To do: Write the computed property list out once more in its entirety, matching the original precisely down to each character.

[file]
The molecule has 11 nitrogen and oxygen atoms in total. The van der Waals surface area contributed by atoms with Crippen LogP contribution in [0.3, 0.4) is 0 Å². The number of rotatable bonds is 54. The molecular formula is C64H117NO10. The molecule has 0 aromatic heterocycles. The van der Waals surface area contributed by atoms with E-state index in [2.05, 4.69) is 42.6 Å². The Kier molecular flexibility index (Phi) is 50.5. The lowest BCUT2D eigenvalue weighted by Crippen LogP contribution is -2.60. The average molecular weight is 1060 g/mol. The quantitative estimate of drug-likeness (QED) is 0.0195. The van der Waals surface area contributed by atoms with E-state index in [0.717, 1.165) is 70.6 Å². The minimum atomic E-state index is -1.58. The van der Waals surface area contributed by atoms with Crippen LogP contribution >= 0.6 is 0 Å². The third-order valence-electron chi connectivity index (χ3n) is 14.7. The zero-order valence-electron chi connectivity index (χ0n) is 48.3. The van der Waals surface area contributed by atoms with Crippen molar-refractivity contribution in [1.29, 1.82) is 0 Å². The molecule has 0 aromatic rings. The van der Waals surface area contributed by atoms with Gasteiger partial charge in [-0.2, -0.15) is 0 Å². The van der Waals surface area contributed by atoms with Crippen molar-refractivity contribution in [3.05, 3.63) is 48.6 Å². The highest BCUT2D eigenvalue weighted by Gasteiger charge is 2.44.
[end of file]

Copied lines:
The molecule has 11 nitrogen and oxygen atoms in total. The van der Waals surface area contributed by atoms with Crippen LogP contribution in [0.3, 0.4) is 0 Å². The number of rotatable bonds is 54. The molecular formula is C64H117NO10. The molecule has 0 aromatic heterocycles. The van der Waals surface area contributed by atoms with E-state index in [2.05, 4.69) is 42.6 Å². The Kier molecular flexibility index (Phi) is 50.5. The lowest BCUT2D eigenvalue weighted by Crippen LogP contribution is -2.60. The average molecular weight is 1060 g/mol. The quantitative estimate of drug-likeness (QED) is 0.0195. The van der Waals surface area contributed by atoms with E-state index in [0.717, 1.165) is 70.6 Å². The minimum atomic E-state index is -1.58. The van der Waals surface area contributed by atoms with Crippen LogP contribution >= 0.6 is 0 Å². The third-order valence-electron chi connectivity index (χ3n) is 14.7. The zero-order valence-electron chi connectivity index (χ0n) is 48.3. The van der Waals surface area contributed by atoms with Crippen molar-refractivity contribution in [1.29, 1.82) is 0 Å². The molecule has 0 aromatic rings. The van der Waals surface area contributed by atoms with Gasteiger partial charge in [-0.2, -0.15) is 0 Å². The van der Waals surface area contributed by atoms with Crippen molar-refractivity contribution in [3.05, 3.63) is 48.6 Å². The highest BCUT2D eigenvalue weighted by Gasteiger charge is 2.44.